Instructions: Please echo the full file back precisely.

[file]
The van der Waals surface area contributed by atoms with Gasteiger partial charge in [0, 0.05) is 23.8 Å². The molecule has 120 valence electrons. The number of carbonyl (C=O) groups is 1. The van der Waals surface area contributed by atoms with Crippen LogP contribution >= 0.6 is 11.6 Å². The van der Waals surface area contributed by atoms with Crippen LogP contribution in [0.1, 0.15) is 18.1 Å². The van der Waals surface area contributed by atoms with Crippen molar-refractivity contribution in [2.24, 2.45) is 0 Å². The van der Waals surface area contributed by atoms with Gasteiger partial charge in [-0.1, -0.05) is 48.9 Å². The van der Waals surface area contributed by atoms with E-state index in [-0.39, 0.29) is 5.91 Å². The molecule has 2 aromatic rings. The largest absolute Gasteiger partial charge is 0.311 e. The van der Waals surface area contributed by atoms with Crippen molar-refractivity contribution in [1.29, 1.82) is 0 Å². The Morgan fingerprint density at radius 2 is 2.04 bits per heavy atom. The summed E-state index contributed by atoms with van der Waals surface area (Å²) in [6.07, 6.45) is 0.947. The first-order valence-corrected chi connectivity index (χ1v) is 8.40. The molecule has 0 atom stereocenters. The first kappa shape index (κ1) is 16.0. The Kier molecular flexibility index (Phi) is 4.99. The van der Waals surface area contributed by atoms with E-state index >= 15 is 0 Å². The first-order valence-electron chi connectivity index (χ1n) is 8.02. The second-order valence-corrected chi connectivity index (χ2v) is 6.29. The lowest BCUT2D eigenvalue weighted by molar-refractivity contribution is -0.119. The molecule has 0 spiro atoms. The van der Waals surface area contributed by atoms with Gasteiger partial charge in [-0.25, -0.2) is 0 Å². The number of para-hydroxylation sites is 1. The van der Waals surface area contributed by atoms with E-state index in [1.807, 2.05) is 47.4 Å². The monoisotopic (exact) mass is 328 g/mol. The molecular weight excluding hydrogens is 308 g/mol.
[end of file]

The van der Waals surface area contributed by atoms with Gasteiger partial charge in [0, 0.05) is 23.8 Å². The molecule has 120 valence electrons. The number of carbonyl (C=O) groups is 1. The van der Waals surface area contributed by atoms with Crippen LogP contribution >= 0.6 is 11.6 Å². The van der Waals surface area contributed by atoms with Crippen LogP contribution in [0.1, 0.15) is 18.1 Å². The van der Waals surface area contributed by atoms with Crippen molar-refractivity contribution in [2.24, 2.45) is 0 Å². The van der Waals surface area contributed by atoms with Gasteiger partial charge in [-0.1, -0.05) is 48.9 Å². The van der Waals surface area contributed by atoms with E-state index in [-0.39, 0.29) is 5.91 Å². The molecule has 2 aromatic rings. The largest absolute Gasteiger partial charge is 0.311 e. The van der Waals surface area contributed by atoms with Crippen molar-refractivity contribution in [1.29, 1.82) is 0 Å². The Morgan fingerprint density at radius 2 is 2.04 bits per heavy atom. The summed E-state index contributed by atoms with van der Waals surface area (Å²) in [6.07, 6.45) is 0.947. The first-order valence-corrected chi connectivity index (χ1v) is 8.40. The molecule has 0 atom stereocenters. The first kappa shape index (κ1) is 16.0. The Kier molecular flexibility index (Phi) is 4.99. The van der Waals surface area contributed by atoms with E-state index >= 15 is 0 Å². The first-order valence-electron chi connectivity index (χ1n) is 8.02. The second-order valence-corrected chi connectivity index (χ2v) is 6.29. The lowest BCUT2D eigenvalue weighted by molar-refractivity contribution is -0.119. The molecule has 0 spiro atoms. The van der Waals surface area contributed by atoms with Gasteiger partial charge in [-0.25, -0.2) is 0 Å². The number of para-hydroxylation sites is 1. The van der Waals surface area contributed by atoms with E-state index in [1.807, 2.05) is 47.4 Å². The monoisotopic (exact) mass is 328 g/mol. The molecular weight excluding hydrogens is 308 g/mol.